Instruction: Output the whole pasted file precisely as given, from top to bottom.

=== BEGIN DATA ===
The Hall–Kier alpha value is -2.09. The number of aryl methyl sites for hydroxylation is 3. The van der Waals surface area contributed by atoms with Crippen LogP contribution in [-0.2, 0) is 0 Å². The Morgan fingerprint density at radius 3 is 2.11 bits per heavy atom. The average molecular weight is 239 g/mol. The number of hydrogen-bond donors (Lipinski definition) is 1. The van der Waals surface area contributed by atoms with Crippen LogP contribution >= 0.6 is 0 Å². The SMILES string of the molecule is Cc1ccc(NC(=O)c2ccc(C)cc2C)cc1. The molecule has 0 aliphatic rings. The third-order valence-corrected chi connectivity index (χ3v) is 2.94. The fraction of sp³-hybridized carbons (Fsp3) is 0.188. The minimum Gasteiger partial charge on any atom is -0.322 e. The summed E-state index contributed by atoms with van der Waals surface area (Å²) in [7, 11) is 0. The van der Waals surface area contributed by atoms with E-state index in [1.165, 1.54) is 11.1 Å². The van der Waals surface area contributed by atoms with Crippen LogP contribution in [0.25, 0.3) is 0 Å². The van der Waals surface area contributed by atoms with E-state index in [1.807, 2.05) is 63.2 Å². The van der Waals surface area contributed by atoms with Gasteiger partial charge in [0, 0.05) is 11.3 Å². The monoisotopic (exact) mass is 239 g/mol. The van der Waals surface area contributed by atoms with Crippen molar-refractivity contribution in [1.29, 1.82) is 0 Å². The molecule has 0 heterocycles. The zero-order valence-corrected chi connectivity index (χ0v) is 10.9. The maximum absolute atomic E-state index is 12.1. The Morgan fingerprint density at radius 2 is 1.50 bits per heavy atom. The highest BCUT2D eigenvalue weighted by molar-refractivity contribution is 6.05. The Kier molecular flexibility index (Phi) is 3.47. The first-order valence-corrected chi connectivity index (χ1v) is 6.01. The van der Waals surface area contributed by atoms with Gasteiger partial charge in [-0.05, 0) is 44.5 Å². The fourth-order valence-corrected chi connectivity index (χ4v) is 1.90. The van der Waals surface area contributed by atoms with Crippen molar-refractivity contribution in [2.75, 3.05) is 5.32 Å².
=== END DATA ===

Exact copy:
The Hall–Kier alpha value is -2.09. The number of aryl methyl sites for hydroxylation is 3. The van der Waals surface area contributed by atoms with Crippen LogP contribution in [-0.2, 0) is 0 Å². The Morgan fingerprint density at radius 3 is 2.11 bits per heavy atom. The average molecular weight is 239 g/mol. The number of hydrogen-bond donors (Lipinski definition) is 1. The van der Waals surface area contributed by atoms with Crippen LogP contribution >= 0.6 is 0 Å². The SMILES string of the molecule is Cc1ccc(NC(=O)c2ccc(C)cc2C)cc1. The molecule has 0 aliphatic rings. The third-order valence-corrected chi connectivity index (χ3v) is 2.94. The fraction of sp³-hybridized carbons (Fsp3) is 0.188. The minimum Gasteiger partial charge on any atom is -0.322 e. The summed E-state index contributed by atoms with van der Waals surface area (Å²) in [7, 11) is 0. The van der Waals surface area contributed by atoms with E-state index in [1.165, 1.54) is 11.1 Å². The van der Waals surface area contributed by atoms with Crippen LogP contribution in [0.25, 0.3) is 0 Å². The van der Waals surface area contributed by atoms with E-state index in [1.807, 2.05) is 63.2 Å². The van der Waals surface area contributed by atoms with Gasteiger partial charge in [0, 0.05) is 11.3 Å². The monoisotopic (exact) mass is 239 g/mol. The van der Waals surface area contributed by atoms with Crippen molar-refractivity contribution in [1.29, 1.82) is 0 Å². The molecule has 0 heterocycles. The zero-order valence-corrected chi connectivity index (χ0v) is 10.9. The maximum absolute atomic E-state index is 12.1. The Morgan fingerprint density at radius 2 is 1.50 bits per heavy atom. The highest BCUT2D eigenvalue weighted by molar-refractivity contribution is 6.05. The Kier molecular flexibility index (Phi) is 3.47. The first-order valence-corrected chi connectivity index (χ1v) is 6.01. The van der Waals surface area contributed by atoms with Gasteiger partial charge in [-0.05, 0) is 44.5 Å². The fourth-order valence-corrected chi connectivity index (χ4v) is 1.90. The van der Waals surface area contributed by atoms with Crippen molar-refractivity contribution in [2.75, 3.05) is 5.32 Å².